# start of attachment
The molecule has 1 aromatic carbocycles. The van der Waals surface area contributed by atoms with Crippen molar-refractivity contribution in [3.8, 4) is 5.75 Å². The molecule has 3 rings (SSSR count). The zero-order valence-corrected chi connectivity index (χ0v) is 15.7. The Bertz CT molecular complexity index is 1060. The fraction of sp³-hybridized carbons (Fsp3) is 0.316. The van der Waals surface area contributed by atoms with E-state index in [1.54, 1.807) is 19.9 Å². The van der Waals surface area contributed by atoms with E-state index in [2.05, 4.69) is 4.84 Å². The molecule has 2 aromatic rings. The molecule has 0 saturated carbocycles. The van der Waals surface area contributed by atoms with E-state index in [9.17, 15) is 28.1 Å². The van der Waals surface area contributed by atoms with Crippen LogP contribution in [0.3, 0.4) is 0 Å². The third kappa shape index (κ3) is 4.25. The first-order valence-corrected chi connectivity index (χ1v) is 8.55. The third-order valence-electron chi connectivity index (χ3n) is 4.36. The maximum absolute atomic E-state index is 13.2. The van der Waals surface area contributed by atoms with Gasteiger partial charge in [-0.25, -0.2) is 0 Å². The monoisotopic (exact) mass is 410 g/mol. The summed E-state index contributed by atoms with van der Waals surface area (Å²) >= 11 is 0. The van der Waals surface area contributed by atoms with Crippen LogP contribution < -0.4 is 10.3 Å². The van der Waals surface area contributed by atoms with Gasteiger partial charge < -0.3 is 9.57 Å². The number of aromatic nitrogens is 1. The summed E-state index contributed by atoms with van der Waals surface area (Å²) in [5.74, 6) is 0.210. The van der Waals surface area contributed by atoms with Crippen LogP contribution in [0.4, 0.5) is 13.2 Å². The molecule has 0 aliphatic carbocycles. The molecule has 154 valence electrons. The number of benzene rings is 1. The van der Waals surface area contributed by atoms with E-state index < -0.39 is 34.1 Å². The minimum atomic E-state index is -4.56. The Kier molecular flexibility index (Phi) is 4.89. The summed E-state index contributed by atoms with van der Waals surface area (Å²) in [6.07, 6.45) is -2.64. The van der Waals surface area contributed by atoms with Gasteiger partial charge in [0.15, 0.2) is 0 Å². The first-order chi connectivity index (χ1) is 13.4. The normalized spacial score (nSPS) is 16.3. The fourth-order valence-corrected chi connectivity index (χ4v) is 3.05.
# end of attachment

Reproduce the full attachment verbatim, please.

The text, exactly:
The molecule has 1 aromatic carbocycles. The van der Waals surface area contributed by atoms with Crippen molar-refractivity contribution in [3.8, 4) is 5.75 Å². The molecule has 3 rings (SSSR count). The zero-order valence-corrected chi connectivity index (χ0v) is 15.7. The Bertz CT molecular complexity index is 1060. The fraction of sp³-hybridized carbons (Fsp3) is 0.316. The van der Waals surface area contributed by atoms with E-state index in [1.54, 1.807) is 19.9 Å². The van der Waals surface area contributed by atoms with E-state index in [2.05, 4.69) is 4.84 Å². The molecule has 2 aromatic rings. The molecule has 0 saturated carbocycles. The van der Waals surface area contributed by atoms with E-state index in [9.17, 15) is 28.1 Å². The van der Waals surface area contributed by atoms with Crippen LogP contribution in [0.3, 0.4) is 0 Å². The third kappa shape index (κ3) is 4.25. The first-order valence-corrected chi connectivity index (χ1v) is 8.55. The third-order valence-electron chi connectivity index (χ3n) is 4.36. The maximum absolute atomic E-state index is 13.2. The van der Waals surface area contributed by atoms with Gasteiger partial charge in [-0.25, -0.2) is 0 Å². The monoisotopic (exact) mass is 410 g/mol. The summed E-state index contributed by atoms with van der Waals surface area (Å²) >= 11 is 0. The van der Waals surface area contributed by atoms with Crippen LogP contribution < -0.4 is 10.3 Å². The van der Waals surface area contributed by atoms with Gasteiger partial charge < -0.3 is 9.57 Å². The number of aromatic nitrogens is 1. The summed E-state index contributed by atoms with van der Waals surface area (Å²) in [5.74, 6) is 0.210. The van der Waals surface area contributed by atoms with Crippen LogP contribution in [0.4, 0.5) is 13.2 Å². The molecule has 0 aliphatic carbocycles. The molecule has 154 valence electrons. The number of benzene rings is 1. The van der Waals surface area contributed by atoms with E-state index < -0.39 is 34.1 Å². The minimum atomic E-state index is -4.56. The Kier molecular flexibility index (Phi) is 4.89. The summed E-state index contributed by atoms with van der Waals surface area (Å²) in [6.07, 6.45) is -2.64. The van der Waals surface area contributed by atoms with Gasteiger partial charge in [0.15, 0.2) is 0 Å². The first-order chi connectivity index (χ1) is 13.4. The normalized spacial score (nSPS) is 16.3. The fourth-order valence-corrected chi connectivity index (χ4v) is 3.05.